Advisers to Nama in North 'had confidential information'
Published 14/10/2016 | 02:30
Former Nama adviser Brian Rowntree has claimed external members of its Northern Ireland Advisory Committee (NIAC) did have access to confidential information.
Mr Rowntree's remarks at the Dáil's Public Accounts Committee (PAC) are in apparent contradiction with the agency's position that such information wasn't available to them.
The PAC is examining a report by the Comptroller and Auditor General (C&AG) that found Nama made a probable loss of £190m (€223m) in the sale of Nama's Northern loan book.
Nama rejected the findings.
Mr Rowntree also told TDs he was "surprised and shocked" to learn of the alleged 'fixer fee' to be paid to Frank Cushnahan and two law firms upon the successful sale of Project Eagle.
Mr Cushnahan has denied any wrongdoing.
Mr Rowntree said he only learned of an alleged success fee when the matter emerged in the public domain.
He said while the C&AG report examined the value attained in the sale, a report should be compiled "that looks at issues of breach of corporate governance".
Mr Rowntree also said he believes that Nama "made every best effort to put in place a robust corporate governance framework".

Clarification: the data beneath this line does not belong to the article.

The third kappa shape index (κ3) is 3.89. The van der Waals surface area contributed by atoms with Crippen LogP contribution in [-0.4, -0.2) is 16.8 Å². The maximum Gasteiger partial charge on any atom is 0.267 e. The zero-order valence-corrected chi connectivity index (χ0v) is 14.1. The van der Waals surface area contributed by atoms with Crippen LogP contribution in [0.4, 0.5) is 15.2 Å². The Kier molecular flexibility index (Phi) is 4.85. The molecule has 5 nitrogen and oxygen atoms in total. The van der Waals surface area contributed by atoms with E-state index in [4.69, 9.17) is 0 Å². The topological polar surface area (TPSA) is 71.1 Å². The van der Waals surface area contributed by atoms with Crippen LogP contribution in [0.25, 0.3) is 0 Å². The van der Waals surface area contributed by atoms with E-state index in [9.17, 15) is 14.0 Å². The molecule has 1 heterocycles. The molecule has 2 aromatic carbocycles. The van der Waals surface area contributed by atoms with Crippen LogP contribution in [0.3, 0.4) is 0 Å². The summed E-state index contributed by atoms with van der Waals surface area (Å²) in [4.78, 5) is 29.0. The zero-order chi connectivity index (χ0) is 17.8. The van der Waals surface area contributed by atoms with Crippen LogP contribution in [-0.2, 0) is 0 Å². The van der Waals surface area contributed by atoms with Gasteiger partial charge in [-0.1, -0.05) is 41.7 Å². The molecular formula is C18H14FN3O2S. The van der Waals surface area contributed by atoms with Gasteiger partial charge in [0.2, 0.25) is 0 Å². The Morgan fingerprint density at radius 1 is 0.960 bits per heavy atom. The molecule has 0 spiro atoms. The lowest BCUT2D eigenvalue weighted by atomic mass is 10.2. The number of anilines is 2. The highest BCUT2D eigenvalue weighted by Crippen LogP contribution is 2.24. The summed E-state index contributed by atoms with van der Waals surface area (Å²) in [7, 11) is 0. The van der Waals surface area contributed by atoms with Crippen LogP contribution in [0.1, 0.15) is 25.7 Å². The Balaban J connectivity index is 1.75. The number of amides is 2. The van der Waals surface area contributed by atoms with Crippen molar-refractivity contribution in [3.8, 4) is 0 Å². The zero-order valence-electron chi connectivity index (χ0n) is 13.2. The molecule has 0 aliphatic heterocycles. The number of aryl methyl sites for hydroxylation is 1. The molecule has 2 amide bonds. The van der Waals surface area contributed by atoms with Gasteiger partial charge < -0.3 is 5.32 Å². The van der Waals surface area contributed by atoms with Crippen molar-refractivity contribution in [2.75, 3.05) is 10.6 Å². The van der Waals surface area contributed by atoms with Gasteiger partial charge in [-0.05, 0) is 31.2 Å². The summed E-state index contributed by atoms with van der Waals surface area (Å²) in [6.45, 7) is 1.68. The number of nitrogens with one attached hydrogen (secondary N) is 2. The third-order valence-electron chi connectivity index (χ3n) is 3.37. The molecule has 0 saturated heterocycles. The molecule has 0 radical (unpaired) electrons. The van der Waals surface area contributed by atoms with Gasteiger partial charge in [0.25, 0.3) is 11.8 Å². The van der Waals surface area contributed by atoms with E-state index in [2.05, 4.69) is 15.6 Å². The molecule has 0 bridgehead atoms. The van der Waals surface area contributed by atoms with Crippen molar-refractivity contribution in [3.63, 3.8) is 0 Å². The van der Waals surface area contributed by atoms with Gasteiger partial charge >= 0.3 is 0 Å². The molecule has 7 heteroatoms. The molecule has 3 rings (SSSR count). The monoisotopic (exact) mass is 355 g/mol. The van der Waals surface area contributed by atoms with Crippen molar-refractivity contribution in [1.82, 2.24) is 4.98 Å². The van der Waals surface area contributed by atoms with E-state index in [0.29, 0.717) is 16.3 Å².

He told TDs that external members of the NIAC had access to a document that amounted to confidential information on the property market in the North.
Mr Rowntree said a study by the University of Ulster on the future of Northern Ireland's property sector was "caveated with huge amounts of confidentiality agreements".
He said he wouldn't want to assume there was a breach of confidentiality.
But, he added: "If I was conducting a due diligence exercise on behalf of an intended buyer and I had that document - I'd be smiling."
PAC chairman Seán Fleming said Nama chairman Frank Daly previously stated that external members of the NIAC "did not gain any confidential information".
Mr Rowntree said the document was confidential in his view.
Mr Fleming suggested that Mr Daly was referring to confidential information about Nama debtors.
He agreed this was a possibility and added: "In fairness to Frank Daly that only becomes commercially sensitive if you breach the corporate governance provisions of the room and go outside."